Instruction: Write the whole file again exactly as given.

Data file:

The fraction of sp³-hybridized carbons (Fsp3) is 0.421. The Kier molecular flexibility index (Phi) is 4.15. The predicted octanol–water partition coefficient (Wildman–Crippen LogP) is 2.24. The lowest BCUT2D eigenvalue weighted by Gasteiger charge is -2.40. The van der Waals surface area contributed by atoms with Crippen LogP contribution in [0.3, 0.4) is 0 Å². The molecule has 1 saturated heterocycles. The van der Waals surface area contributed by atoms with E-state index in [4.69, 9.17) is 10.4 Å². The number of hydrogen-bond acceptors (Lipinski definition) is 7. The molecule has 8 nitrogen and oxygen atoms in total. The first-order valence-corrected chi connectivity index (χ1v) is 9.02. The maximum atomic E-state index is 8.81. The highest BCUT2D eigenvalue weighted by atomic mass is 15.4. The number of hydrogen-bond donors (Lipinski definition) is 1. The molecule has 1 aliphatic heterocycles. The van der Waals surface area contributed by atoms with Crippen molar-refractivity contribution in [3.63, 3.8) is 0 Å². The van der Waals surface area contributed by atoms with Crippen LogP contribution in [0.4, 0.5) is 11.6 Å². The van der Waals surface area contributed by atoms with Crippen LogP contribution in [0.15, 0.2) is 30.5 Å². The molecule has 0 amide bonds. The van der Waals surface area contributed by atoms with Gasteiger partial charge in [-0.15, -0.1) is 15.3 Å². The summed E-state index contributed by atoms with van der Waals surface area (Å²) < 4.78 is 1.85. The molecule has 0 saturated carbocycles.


The fraction of sp³-hybridized carbons (Fsp3) is 0.421. The Kier molecular flexibility index (Phi) is 4.15. The predicted octanol–water partition coefficient (Wildman–Crippen LogP) is 2.24. The lowest BCUT2D eigenvalue weighted by Gasteiger charge is -2.40. The van der Waals surface area contributed by atoms with Crippen LogP contribution in [0.3, 0.4) is 0 Å². The molecule has 1 saturated heterocycles. The van der Waals surface area contributed by atoms with E-state index in [4.69, 9.17) is 10.4 Å². The number of hydrogen-bond acceptors (Lipinski definition) is 7. The molecule has 8 nitrogen and oxygen atoms in total. The first-order valence-corrected chi connectivity index (χ1v) is 9.02. The maximum atomic E-state index is 8.81. The highest BCUT2D eigenvalue weighted by atomic mass is 15.4. The number of hydrogen-bond donors (Lipinski definition) is 1. The molecule has 1 aliphatic heterocycles. The van der Waals surface area contributed by atoms with Crippen molar-refractivity contribution in [3.63, 3.8) is 0 Å². The van der Waals surface area contributed by atoms with Crippen LogP contribution in [0.4, 0.5) is 11.6 Å². The van der Waals surface area contributed by atoms with Crippen LogP contribution in [0.15, 0.2) is 30.5 Å². The molecule has 0 amide bonds. The van der Waals surface area contributed by atoms with Gasteiger partial charge in [-0.15, -0.1) is 15.3 Å². The summed E-state index contributed by atoms with van der Waals surface area (Å²) < 4.78 is 1.85. The molecule has 0 saturated carbocycles.